Is it better to stay together after an affair?

Tammy Nelson, PhD weighs in on whether parents should stay together after an infidelity in the marriage
Relationship Advice for Parents | Is it better to stay or go after an affair when you have children together?
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Is it better to stay together after an affair?

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Is it better to stay together after an affair if your kids are young? That's a great question, because if you find out your partner's cheating and you have young kids, you can feel desperate. What do I do? If you find out your partner's cheating, you might have friends and family saying you should get out. And you're thinking, how will I do that? How will I separate my family from their parent? What if I still love my partner? And the truth is there's a couple different things going on. First of all, when you first have kids, and I hate to tell this to you, but marital satisfaction decreases by 70% when you have children. Now the good news is that's across the board for everyone. And it will get better when your kids get older. So your marriage is already under a lot of stress right now. Secondly if your partner is actually cheating or having an affair a lot of people will avoid the conflict and not even talk about it if you think, oh my god. The kids are young. We can't deal with this. I'm going to break up my family. I'm going to put blinders on and pretend I don't see it. That's actually not the best thing to do. You don't want to avoid the conflict now just because you feel overwhelmed by having young children in the house. The best thing to do is to bring the topic up and talk about it and try to bring the power struggle out into the open so that you can begin talking about it. Avoiding communicating is setting up a really bad tone for the rest of your marriage if you do choose to be together. And the other thing that you want to think about too during this time when the kids are young, and this is almost the flip side of that coin, is you don't want to make your kids responsible for your marriage. So if you really feel like this is not going to work, and this marriage probably is not going to last, but we should stay together for the kids, you're putting your kids in a really perilous position. And the idea that you're afraid will kids come from a broken home is a really terrifying thought. The idea that your kids are going to grow up in a broken home is even scarier. So being really clear about what kind of affair this is is even more important. Is that what I call a can opener? Did one of you cheat as a way to get out, and that means that the marriage is truly broken and it's not reparable. Or is this an affair because you've both grown so far apart and someone's got to shake up this relationship and wake it up? And that it is possible to communicate, reconnect, get back together, and save the marriage. So it sounds like you're at the beginning of that stage and figuring it out and you have a lot of work to do. The first thing to do is not avoid the conflict but talk about it. Confront it. Talk to each other, at a time when the kids are safe and asleep if you can find that time. And second get some help. Get somebody to help you talk about it. Go to a counselor or a therapist and get somebody to help you talk about it, because this is probably not a conversation that you have probably ever had before. And it can help to have somebody else to sort of mediate. To ask, is this a way for you to tell me that you really want out, and we need to begin that process of figuring out how we're going to do this. Or is this a sign that we need to figure out a different path for us moving forward.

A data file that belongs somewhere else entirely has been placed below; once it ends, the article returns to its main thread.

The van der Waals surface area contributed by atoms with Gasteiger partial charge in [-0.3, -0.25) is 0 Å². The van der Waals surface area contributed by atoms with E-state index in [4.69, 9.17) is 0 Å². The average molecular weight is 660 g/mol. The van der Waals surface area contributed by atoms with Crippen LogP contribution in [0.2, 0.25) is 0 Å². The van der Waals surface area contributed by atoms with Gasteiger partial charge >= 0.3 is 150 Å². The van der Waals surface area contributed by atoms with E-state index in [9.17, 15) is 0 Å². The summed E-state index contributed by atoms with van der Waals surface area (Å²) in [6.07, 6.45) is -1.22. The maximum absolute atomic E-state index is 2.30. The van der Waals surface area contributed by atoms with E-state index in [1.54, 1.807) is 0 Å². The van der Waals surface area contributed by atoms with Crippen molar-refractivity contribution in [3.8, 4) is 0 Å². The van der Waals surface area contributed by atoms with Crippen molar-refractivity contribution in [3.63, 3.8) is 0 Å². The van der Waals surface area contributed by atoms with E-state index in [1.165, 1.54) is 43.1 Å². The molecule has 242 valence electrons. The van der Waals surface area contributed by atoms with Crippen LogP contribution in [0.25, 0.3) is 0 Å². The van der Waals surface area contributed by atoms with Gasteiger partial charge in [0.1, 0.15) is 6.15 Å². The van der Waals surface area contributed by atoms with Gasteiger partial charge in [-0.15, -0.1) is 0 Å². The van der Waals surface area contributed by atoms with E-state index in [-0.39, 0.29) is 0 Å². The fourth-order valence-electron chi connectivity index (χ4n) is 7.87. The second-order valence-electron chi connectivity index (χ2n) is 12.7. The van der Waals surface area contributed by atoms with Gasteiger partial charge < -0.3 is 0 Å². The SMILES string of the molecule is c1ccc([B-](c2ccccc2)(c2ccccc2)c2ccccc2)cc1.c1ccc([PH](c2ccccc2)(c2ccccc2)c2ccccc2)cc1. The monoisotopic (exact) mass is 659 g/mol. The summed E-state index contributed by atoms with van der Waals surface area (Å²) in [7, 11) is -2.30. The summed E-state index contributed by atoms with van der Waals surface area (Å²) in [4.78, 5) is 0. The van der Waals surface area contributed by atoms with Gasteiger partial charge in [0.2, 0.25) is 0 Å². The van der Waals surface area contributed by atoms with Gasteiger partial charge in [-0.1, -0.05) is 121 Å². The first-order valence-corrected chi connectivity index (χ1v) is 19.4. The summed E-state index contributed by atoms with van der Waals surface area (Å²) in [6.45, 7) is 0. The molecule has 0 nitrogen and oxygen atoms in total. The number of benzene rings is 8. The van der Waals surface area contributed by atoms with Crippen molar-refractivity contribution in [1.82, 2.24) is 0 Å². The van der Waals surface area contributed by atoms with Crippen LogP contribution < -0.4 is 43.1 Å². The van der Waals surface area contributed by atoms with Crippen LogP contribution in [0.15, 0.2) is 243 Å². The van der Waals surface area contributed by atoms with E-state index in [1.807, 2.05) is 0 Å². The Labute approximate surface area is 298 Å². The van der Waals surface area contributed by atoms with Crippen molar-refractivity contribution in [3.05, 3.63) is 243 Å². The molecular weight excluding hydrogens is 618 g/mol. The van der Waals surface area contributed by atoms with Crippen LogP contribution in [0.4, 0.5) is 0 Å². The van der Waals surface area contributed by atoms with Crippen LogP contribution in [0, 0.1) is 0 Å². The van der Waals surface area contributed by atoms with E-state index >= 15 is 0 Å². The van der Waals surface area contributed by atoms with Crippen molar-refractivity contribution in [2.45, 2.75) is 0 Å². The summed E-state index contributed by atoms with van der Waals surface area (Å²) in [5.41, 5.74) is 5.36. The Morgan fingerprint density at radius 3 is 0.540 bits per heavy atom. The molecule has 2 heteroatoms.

Tammy Nelson, PhD weighs in on whether parents should stay together after an infidelity in the marriage

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Tammy Nelson, PhD

Psychotherapist & Relationship Expert

Tammy Nelson PhD is the author of several books including, “Getting the Sex You Want; Shed Your Inhibitions and Reach New Heights of Passion Together”  (2008) and  “What’s Eating You? A Workbook for Anorexia and Bulimia (2004)” and her latest  book “The New Monogamy; Redefining Your Relationship After Infidelity” (January 2013) is receiving critical acclaim.  She has been a featured expert in New York Times, Washington Post, Self,  Glamour Magazine, Cosmopolitan, Redbook, MSNBC,  Shape, Men’s Health, Women’s Health Woman’s Day, Women’s Health, and a source in Time Magazine. She writes for the Huffington Post, YourTango and can be followed on her blog www.drtammynelson.com/blog/.

Tammy Nelson is a Board Certified Sexologist, a Certified Sex Therapist and an Imago Relationship Therapist.  She is an international speaker and a licensed psychotherapist in private practice with over 25 years of experience working with individuals and couples.  She travels and lectures internationally on her quest for global relational change.

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